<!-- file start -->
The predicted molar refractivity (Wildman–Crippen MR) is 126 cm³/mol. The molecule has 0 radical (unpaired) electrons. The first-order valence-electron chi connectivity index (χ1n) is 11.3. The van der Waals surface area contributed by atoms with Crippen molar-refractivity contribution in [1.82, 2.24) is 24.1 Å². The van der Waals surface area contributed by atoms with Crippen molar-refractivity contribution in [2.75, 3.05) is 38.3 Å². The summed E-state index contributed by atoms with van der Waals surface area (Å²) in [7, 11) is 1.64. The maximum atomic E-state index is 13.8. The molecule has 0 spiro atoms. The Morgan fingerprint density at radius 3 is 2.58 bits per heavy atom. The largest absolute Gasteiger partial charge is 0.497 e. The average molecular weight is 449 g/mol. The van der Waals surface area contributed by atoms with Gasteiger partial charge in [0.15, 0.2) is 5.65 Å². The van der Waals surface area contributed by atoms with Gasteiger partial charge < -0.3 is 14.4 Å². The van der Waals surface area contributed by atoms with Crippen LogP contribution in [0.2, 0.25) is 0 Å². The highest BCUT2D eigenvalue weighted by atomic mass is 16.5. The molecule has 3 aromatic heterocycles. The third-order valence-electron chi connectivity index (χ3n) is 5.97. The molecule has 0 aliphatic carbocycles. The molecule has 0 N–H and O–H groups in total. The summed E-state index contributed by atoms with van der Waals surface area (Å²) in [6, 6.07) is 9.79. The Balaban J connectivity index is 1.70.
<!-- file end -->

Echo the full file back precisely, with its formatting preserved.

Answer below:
The predicted molar refractivity (Wildman–Crippen MR) is 126 cm³/mol. The molecule has 0 radical (unpaired) electrons. The first-order valence-electron chi connectivity index (χ1n) is 11.3. The van der Waals surface area contributed by atoms with Crippen molar-refractivity contribution in [1.82, 2.24) is 24.1 Å². The van der Waals surface area contributed by atoms with Crippen molar-refractivity contribution in [2.75, 3.05) is 38.3 Å². The summed E-state index contributed by atoms with van der Waals surface area (Å²) in [7, 11) is 1.64. The maximum atomic E-state index is 13.8. The molecule has 0 spiro atoms. The Morgan fingerprint density at radius 3 is 2.58 bits per heavy atom. The largest absolute Gasteiger partial charge is 0.497 e. The average molecular weight is 449 g/mol. The van der Waals surface area contributed by atoms with Gasteiger partial charge in [0.15, 0.2) is 5.65 Å². The van der Waals surface area contributed by atoms with Gasteiger partial charge < -0.3 is 14.4 Å². The van der Waals surface area contributed by atoms with Crippen LogP contribution in [0.2, 0.25) is 0 Å². The highest BCUT2D eigenvalue weighted by atomic mass is 16.5. The molecule has 3 aromatic heterocycles. The third-order valence-electron chi connectivity index (χ3n) is 5.97. The molecule has 0 aliphatic carbocycles. The molecule has 0 N–H and O–H groups in total. The summed E-state index contributed by atoms with van der Waals surface area (Å²) in [6, 6.07) is 9.79. The Balaban J connectivity index is 1.70.